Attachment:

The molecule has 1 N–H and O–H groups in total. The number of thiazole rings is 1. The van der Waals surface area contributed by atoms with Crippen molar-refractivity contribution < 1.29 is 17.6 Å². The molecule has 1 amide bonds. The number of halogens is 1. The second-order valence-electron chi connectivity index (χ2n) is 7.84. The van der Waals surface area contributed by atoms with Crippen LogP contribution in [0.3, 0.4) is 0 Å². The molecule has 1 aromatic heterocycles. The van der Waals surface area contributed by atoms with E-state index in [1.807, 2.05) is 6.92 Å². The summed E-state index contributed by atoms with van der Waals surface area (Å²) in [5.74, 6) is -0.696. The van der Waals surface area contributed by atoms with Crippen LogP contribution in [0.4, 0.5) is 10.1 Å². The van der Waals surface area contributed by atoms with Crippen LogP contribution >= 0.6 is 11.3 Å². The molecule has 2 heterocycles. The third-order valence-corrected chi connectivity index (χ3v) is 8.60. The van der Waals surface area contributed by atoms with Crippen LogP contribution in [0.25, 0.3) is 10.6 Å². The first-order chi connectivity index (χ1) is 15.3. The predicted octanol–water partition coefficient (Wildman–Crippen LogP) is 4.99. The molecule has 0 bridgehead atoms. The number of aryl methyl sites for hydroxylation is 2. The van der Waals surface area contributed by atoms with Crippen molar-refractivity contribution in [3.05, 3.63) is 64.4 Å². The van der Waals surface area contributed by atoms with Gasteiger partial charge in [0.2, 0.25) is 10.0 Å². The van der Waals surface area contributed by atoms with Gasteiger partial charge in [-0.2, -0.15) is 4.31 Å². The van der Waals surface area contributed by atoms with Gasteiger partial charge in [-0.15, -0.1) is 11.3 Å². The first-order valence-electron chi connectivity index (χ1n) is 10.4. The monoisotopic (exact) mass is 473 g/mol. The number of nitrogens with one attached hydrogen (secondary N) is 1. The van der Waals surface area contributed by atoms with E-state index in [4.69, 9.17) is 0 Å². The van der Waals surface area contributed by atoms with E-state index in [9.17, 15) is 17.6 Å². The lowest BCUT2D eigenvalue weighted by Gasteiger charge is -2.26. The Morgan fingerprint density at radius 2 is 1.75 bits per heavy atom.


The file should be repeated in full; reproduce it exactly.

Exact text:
The molecule has 1 N–H and O–H groups in total. The number of thiazole rings is 1. The van der Waals surface area contributed by atoms with Crippen molar-refractivity contribution < 1.29 is 17.6 Å². The molecule has 1 amide bonds. The number of halogens is 1. The second-order valence-electron chi connectivity index (χ2n) is 7.84. The van der Waals surface area contributed by atoms with Crippen LogP contribution in [0.3, 0.4) is 0 Å². The molecule has 1 aromatic heterocycles. The van der Waals surface area contributed by atoms with E-state index in [1.807, 2.05) is 6.92 Å². The summed E-state index contributed by atoms with van der Waals surface area (Å²) in [5.74, 6) is -0.696. The van der Waals surface area contributed by atoms with Crippen LogP contribution in [0.4, 0.5) is 10.1 Å². The van der Waals surface area contributed by atoms with Crippen LogP contribution >= 0.6 is 11.3 Å². The molecule has 2 heterocycles. The third-order valence-corrected chi connectivity index (χ3v) is 8.60. The van der Waals surface area contributed by atoms with Crippen LogP contribution in [0.25, 0.3) is 10.6 Å². The first-order chi connectivity index (χ1) is 15.3. The predicted octanol–water partition coefficient (Wildman–Crippen LogP) is 4.99. The molecule has 0 bridgehead atoms. The number of aryl methyl sites for hydroxylation is 2. The van der Waals surface area contributed by atoms with Crippen molar-refractivity contribution in [3.05, 3.63) is 64.4 Å². The van der Waals surface area contributed by atoms with Gasteiger partial charge in [0.2, 0.25) is 10.0 Å². The van der Waals surface area contributed by atoms with Gasteiger partial charge in [-0.2, -0.15) is 4.31 Å². The van der Waals surface area contributed by atoms with Gasteiger partial charge in [-0.15, -0.1) is 11.3 Å². The first-order valence-electron chi connectivity index (χ1n) is 10.4. The monoisotopic (exact) mass is 473 g/mol. The number of nitrogens with one attached hydrogen (secondary N) is 1. The van der Waals surface area contributed by atoms with E-state index in [4.69, 9.17) is 0 Å². The van der Waals surface area contributed by atoms with E-state index in [9.17, 15) is 17.6 Å². The lowest BCUT2D eigenvalue weighted by Gasteiger charge is -2.26. The Morgan fingerprint density at radius 2 is 1.75 bits per heavy atom.